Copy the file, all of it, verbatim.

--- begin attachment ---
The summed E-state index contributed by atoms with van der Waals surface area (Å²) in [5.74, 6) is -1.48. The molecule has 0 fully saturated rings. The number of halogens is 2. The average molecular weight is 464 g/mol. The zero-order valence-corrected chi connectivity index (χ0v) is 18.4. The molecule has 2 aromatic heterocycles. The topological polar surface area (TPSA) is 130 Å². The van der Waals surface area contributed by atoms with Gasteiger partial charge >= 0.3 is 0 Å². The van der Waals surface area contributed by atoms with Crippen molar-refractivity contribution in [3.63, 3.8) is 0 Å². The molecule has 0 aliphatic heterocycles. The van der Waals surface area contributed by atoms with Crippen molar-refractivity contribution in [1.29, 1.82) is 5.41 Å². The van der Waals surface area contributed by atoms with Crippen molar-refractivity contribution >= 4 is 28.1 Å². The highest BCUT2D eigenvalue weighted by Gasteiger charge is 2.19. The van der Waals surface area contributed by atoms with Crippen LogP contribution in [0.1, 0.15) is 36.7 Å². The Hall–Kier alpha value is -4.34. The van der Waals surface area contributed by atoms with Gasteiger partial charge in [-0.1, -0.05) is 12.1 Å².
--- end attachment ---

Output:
The summed E-state index contributed by atoms with van der Waals surface area (Å²) in [5.74, 6) is -1.48. The molecule has 0 fully saturated rings. The number of halogens is 2. The average molecular weight is 464 g/mol. The zero-order valence-corrected chi connectivity index (χ0v) is 18.4. The molecule has 2 aromatic heterocycles. The topological polar surface area (TPSA) is 130 Å². The van der Waals surface area contributed by atoms with Gasteiger partial charge >= 0.3 is 0 Å². The van der Waals surface area contributed by atoms with Crippen molar-refractivity contribution in [3.63, 3.8) is 0 Å². The molecule has 0 aliphatic heterocycles. The van der Waals surface area contributed by atoms with Crippen molar-refractivity contribution in [1.29, 1.82) is 5.41 Å². The van der Waals surface area contributed by atoms with Crippen molar-refractivity contribution >= 4 is 28.1 Å². The highest BCUT2D eigenvalue weighted by Gasteiger charge is 2.19. The van der Waals surface area contributed by atoms with Crippen LogP contribution in [0.1, 0.15) is 36.7 Å². The Hall–Kier alpha value is -4.34. The van der Waals surface area contributed by atoms with Gasteiger partial charge in [-0.1, -0.05) is 12.1 Å².